marisajacket5 marisajacket3

3) Appropriate background. I try to choose backgrounds that give a good amount of contrast with the outfit; that set a scene but don't unnecessarily distract the eye. I avoid having signs, people, objects, or other extraneous elements in my backdrops - that is, unless they are just way too cool not to include. Personally, I'm a sucker for industrial & urban spaces, bright colors, and natural (especially water-oriented) backgrounds.

4) If you have a stray cat hair or weird folded-up hem, fix it as soon as you see it. Photoshop is a powerful tool, but it's a lot more work to fix something in post-processing than it is to lint-roll a sweater.

talusFO terrafirma3 - Version 2


The last - and perhaps most important - element of this whole thing is the editing process. Although for the most part, I want to show my work in the best possible light, I also want to be transparent about the fact that I have bad ideas, and I make bad things, and that is part of the process too. For every ten ideas I have, maybe one is a good one. I've had to learn how to recognize the bad ones for their badness, but also, for their potential goodness; over time, I've found that there's almost always a lesson in bad design. I've also had to learn how to cultivate the good ones after I've found them: to give them plenty of food and light and water, to help them become what they need to be.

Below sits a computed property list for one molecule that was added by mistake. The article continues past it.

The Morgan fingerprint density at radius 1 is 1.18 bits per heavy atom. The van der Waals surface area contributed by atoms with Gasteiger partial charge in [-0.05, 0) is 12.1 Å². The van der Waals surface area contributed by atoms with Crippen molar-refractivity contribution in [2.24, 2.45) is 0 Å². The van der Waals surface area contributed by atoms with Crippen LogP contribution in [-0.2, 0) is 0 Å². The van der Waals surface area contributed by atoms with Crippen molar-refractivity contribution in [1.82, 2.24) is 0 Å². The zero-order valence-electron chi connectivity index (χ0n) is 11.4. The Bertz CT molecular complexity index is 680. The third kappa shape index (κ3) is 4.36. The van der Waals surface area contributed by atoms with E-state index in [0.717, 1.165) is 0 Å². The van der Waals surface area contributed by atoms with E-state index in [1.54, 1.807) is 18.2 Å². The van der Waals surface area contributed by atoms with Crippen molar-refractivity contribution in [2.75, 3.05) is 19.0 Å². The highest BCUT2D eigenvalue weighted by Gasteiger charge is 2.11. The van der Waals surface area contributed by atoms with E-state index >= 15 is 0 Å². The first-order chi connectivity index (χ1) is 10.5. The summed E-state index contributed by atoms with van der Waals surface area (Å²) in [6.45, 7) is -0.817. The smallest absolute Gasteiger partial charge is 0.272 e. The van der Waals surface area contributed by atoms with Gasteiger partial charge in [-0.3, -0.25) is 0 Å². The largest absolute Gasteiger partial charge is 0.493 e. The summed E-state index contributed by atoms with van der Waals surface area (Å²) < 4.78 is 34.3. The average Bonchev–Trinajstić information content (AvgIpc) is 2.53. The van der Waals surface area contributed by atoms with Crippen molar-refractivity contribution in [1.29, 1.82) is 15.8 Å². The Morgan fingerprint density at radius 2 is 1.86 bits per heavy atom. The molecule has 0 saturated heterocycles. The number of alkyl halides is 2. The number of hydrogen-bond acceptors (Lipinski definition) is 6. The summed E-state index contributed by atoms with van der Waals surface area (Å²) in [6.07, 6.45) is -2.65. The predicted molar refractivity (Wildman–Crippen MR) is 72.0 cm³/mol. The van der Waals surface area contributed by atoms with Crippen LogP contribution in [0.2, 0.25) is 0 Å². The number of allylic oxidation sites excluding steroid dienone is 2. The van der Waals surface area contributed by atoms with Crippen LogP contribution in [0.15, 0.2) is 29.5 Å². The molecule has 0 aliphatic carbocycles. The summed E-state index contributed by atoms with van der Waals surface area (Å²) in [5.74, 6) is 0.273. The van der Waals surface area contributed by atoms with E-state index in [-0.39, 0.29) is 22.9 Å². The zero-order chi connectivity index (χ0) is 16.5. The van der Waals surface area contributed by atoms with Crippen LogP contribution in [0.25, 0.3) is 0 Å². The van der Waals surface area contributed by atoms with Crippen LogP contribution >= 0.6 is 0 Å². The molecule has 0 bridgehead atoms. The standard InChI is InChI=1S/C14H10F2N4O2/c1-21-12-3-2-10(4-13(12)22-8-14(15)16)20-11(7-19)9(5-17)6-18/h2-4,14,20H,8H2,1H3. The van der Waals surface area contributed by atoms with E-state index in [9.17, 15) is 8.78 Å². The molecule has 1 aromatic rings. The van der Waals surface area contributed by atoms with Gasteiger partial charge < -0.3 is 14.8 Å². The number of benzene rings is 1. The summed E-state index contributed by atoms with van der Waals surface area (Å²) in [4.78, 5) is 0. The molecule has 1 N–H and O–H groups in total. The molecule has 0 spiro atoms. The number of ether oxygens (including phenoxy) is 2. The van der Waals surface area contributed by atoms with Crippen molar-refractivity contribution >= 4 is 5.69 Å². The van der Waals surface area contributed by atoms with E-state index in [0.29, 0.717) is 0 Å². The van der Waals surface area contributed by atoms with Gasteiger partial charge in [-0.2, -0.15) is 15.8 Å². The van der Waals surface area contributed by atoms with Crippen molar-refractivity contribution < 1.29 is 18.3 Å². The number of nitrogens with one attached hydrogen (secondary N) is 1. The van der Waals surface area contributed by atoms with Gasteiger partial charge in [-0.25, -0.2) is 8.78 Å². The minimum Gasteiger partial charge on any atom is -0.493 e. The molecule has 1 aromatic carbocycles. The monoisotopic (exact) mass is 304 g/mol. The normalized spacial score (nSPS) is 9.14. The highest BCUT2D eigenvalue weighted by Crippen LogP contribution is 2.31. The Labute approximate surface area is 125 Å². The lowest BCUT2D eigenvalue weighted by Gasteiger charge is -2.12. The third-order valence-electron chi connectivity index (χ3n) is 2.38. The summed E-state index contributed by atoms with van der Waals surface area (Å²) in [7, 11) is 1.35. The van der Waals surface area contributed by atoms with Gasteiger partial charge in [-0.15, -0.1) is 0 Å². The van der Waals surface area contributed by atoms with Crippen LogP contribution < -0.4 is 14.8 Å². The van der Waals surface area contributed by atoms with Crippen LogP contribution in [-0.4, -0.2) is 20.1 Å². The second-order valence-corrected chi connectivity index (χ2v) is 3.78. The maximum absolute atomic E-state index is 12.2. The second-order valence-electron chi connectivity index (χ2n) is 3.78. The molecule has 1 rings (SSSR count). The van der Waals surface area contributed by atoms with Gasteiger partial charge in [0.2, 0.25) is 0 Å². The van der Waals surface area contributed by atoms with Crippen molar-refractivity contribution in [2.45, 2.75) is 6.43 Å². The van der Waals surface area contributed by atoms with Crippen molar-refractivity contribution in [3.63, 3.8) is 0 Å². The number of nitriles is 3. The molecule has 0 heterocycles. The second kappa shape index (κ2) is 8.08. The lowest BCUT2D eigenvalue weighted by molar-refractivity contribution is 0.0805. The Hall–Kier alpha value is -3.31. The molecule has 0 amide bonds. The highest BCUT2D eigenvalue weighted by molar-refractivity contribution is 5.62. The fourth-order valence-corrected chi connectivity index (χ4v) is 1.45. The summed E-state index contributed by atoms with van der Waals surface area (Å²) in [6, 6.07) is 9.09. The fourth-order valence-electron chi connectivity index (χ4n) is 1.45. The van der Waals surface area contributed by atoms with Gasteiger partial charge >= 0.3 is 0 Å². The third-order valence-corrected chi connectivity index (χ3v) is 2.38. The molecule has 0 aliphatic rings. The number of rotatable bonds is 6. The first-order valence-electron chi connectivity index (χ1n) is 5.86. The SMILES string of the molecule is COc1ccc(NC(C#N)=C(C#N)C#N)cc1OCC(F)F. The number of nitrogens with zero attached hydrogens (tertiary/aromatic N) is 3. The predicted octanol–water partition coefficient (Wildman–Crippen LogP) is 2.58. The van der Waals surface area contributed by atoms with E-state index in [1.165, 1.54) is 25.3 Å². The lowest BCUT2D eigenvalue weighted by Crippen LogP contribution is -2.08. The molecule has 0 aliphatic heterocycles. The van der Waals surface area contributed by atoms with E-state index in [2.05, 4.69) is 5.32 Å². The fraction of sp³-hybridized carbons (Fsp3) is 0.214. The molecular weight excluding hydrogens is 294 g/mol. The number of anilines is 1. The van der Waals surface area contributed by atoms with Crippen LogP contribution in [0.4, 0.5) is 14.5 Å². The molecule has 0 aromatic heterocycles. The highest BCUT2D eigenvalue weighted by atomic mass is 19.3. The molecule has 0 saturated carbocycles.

Those two photos above are an example of what you haven't seen - what I've edited away - and the reasons are pretty simple. The first photo, on the left, is from one of my failed Talus shoots. This photo just doesn't work! I like the pose and the railing, but the colors are washed out, the hat isn't particularly visible, and the image isn't representative of me or my design aesthetic. It's visual oatmeal.

The second photo doesn't work on two levels: first, the background is too busy, and the combination of sunlight and forest canopy gave a green cast to the photo that I couldn't color correct without killing the lovely color of the cowl. Second, this is a design that just doesn't quite make it: it's knit in one of my favorite yarns, but the size I made is weird, and it's hard to wear, which means that it's a no-go. I had it test-knit and everything, but after a bit of consideration, I decided not to release it. In the end, integrity of vision is important, and it's better to be fearless and fail at it than to be too afraid to try something amazing.

And cutting the chaff, so that only I see the truly spectacular failures? That is why I love editing.


Whew! Thanks for reading! Ariel has her own post on the subject over here, and the links to the previous posts are below.

Three Fates Design Challenge

Part I: Swatching

Part 2: Color Inspiration

1 comment:

Unknown said...

Great photography tips - thanks for sharing!